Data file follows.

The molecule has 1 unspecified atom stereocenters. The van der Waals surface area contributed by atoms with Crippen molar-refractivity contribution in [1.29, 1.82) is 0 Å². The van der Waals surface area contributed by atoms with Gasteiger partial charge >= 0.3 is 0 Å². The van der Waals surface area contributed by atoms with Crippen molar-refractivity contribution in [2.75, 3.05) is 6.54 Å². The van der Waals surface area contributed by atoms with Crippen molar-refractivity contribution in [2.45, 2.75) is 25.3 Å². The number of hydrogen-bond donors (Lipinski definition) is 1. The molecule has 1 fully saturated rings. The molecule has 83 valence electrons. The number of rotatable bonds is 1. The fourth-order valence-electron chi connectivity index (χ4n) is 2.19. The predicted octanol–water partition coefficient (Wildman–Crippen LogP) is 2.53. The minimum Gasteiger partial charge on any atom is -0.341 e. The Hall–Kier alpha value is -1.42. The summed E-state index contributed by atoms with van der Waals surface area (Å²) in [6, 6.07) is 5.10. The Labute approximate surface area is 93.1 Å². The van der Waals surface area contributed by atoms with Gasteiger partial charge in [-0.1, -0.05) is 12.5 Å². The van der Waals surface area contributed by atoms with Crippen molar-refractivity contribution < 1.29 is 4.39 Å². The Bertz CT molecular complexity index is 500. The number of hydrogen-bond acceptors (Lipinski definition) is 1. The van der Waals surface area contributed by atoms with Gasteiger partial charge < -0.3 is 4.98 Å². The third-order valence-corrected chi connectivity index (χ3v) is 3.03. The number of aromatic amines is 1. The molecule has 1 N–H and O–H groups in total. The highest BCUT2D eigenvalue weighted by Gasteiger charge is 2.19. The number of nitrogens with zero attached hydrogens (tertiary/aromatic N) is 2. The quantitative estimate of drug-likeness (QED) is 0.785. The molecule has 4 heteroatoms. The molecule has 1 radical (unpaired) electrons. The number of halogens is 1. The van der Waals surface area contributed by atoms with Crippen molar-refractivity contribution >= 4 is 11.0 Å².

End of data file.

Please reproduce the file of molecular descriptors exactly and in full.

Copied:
The molecule has 1 unspecified atom stereocenters. The van der Waals surface area contributed by atoms with Crippen molar-refractivity contribution in [1.29, 1.82) is 0 Å². The van der Waals surface area contributed by atoms with Gasteiger partial charge >= 0.3 is 0 Å². The van der Waals surface area contributed by atoms with Crippen molar-refractivity contribution in [2.75, 3.05) is 6.54 Å². The van der Waals surface area contributed by atoms with Crippen molar-refractivity contribution in [2.45, 2.75) is 25.3 Å². The number of hydrogen-bond donors (Lipinski definition) is 1. The molecule has 1 fully saturated rings. The molecule has 83 valence electrons. The number of rotatable bonds is 1. The fourth-order valence-electron chi connectivity index (χ4n) is 2.19. The predicted octanol–water partition coefficient (Wildman–Crippen LogP) is 2.53. The minimum Gasteiger partial charge on any atom is -0.341 e. The Hall–Kier alpha value is -1.42. The summed E-state index contributed by atoms with van der Waals surface area (Å²) in [6, 6.07) is 5.10. The Labute approximate surface area is 93.1 Å². The van der Waals surface area contributed by atoms with Gasteiger partial charge in [-0.1, -0.05) is 12.5 Å². The van der Waals surface area contributed by atoms with Crippen molar-refractivity contribution < 1.29 is 4.39 Å². The Bertz CT molecular complexity index is 500. The number of hydrogen-bond acceptors (Lipinski definition) is 1. The van der Waals surface area contributed by atoms with Gasteiger partial charge < -0.3 is 4.98 Å². The third-order valence-corrected chi connectivity index (χ3v) is 3.03. The number of aromatic amines is 1. The molecule has 1 N–H and O–H groups in total. The highest BCUT2D eigenvalue weighted by Gasteiger charge is 2.19. The number of nitrogens with zero attached hydrogens (tertiary/aromatic N) is 2. The quantitative estimate of drug-likeness (QED) is 0.785. The molecule has 4 heteroatoms. The molecule has 1 radical (unpaired) electrons. The number of halogens is 1. The van der Waals surface area contributed by atoms with Crippen molar-refractivity contribution >= 4 is 11.0 Å².